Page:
As part of its efforts to establish itself as a leading online content network, AOL is readying an automated production system for news content. The new technology promises to streamline the editorial process in a bid to take advantage of freelance writers, while also offering new methods for placing ads against content. The content system aims to help AOL reverse its ailing fortunes as it prepares for its impending split with Time Warner.
“Content is the one area on the web that hasn't seen the full potential. Hopefully, we will spark a revolution of people doing content at a different scale," AOL CEO Tim Armstrong tells the Wall Street Journal.
As part of the new system, AOL will use algorithms to judge which articles are likely to attract the most hits. AOL claims the system will predict when new topics are likely to be most popular based on previously collected data from AOL sites. It will also respond to new topics to provide a range of coverage quickly.
The articles, destined for AOL’s branded sites or its many niche publications, will be auto-checked for grammar, punctuation, obscenities and plagiarism by the system, before being handed to editors for fact checking, subbing and publishing. AOL says the content will also be tagged in detail to help place ads and update stories quickly.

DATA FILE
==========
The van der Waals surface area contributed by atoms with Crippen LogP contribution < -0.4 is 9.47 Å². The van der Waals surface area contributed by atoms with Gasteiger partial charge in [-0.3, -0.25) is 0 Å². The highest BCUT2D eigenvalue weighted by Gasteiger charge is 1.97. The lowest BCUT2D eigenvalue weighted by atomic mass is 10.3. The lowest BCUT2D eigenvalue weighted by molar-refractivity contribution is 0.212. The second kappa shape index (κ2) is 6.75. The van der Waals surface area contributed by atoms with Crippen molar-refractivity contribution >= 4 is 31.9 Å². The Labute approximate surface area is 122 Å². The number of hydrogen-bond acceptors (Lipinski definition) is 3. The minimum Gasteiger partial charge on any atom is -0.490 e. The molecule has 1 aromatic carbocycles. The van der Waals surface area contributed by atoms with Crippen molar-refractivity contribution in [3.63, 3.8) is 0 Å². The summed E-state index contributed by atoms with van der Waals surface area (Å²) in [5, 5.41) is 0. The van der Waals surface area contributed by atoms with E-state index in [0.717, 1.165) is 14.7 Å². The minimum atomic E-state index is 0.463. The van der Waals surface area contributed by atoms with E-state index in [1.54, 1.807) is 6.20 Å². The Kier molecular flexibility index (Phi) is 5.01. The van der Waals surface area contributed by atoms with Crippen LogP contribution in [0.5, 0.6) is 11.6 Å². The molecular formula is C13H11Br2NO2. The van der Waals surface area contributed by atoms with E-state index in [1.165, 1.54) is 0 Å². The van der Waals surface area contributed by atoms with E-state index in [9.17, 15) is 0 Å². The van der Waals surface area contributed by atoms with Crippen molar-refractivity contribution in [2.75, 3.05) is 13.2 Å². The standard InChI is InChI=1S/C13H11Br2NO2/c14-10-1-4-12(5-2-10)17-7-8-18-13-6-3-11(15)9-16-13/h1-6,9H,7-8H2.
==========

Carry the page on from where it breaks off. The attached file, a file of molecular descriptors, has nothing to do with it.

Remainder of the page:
The system will reportedly coordinate the activities of AOL's thousands of freelance writers via its yet-to-be launched Seed.com domain, with contributors potentially receiving performance-related pay based on how many people read their articles. AOL is also rumoured to be in talks to buy-out Associated Content, a firm which already uses a payment system based on how popular writers’ articles are.
Advertisers will be more closely involved with content production under the new system. AOL says it plans to encourage advertisers to work with its editorial teams on custom-made content. However, Armstrong insists that although ad campaigns will be linked with articles, the editorial process will remain free of outside influence. Commentators claim these assurances are key if AOL is to maintain its brand credibility. However, it remains to be seen whether advertisers will be enticed by the firm’s plans.
Since Armstrong took over at AOL, he has lead a massive restructuring effort which has seen the loss of thousands of jobs. The firm is trying to adjust to declining revenues from its dial-up internet business, and is thought to be trying to sell both its MapQuest and Bebo properties. The spinoff, scheduled for December 9, will see the firm rename itself Aol., and adopt a new logo, featuring a constantly changing selection of images including a goldfish and a high-heel shoe.
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